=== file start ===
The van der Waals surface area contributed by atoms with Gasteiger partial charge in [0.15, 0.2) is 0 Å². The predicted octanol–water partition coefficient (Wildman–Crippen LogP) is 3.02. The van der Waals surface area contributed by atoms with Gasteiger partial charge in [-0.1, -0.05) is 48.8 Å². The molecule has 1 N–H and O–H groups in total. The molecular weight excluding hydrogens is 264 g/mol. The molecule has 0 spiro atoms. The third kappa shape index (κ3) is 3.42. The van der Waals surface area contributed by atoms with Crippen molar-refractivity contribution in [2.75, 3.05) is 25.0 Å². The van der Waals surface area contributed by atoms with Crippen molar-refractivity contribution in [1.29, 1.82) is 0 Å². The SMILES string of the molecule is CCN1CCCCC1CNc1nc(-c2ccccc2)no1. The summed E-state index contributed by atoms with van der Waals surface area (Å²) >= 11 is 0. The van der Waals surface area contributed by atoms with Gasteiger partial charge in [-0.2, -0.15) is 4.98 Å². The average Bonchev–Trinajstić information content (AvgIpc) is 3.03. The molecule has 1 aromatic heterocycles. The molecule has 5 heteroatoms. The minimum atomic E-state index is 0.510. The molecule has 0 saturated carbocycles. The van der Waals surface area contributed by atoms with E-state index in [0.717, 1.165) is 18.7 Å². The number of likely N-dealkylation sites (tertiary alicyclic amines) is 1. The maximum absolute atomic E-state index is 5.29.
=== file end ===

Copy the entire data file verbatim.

The van der Waals surface area contributed by atoms with Gasteiger partial charge in [0.15, 0.2) is 0 Å². The predicted octanol–water partition coefficient (Wildman–Crippen LogP) is 3.02. The van der Waals surface area contributed by atoms with Gasteiger partial charge in [-0.1, -0.05) is 48.8 Å². The molecule has 1 N–H and O–H groups in total. The molecular weight excluding hydrogens is 264 g/mol. The molecule has 0 spiro atoms. The third kappa shape index (κ3) is 3.42. The van der Waals surface area contributed by atoms with Crippen molar-refractivity contribution in [2.75, 3.05) is 25.0 Å². The van der Waals surface area contributed by atoms with Crippen molar-refractivity contribution in [1.29, 1.82) is 0 Å². The SMILES string of the molecule is CCN1CCCCC1CNc1nc(-c2ccccc2)no1. The summed E-state index contributed by atoms with van der Waals surface area (Å²) >= 11 is 0. The van der Waals surface area contributed by atoms with Gasteiger partial charge in [-0.2, -0.15) is 4.98 Å². The average Bonchev–Trinajstić information content (AvgIpc) is 3.03. The molecule has 1 aromatic heterocycles. The molecule has 5 heteroatoms. The minimum atomic E-state index is 0.510. The molecule has 0 saturated carbocycles. The van der Waals surface area contributed by atoms with E-state index in [0.717, 1.165) is 18.7 Å². The number of likely N-dealkylation sites (tertiary alicyclic amines) is 1. The maximum absolute atomic E-state index is 5.29.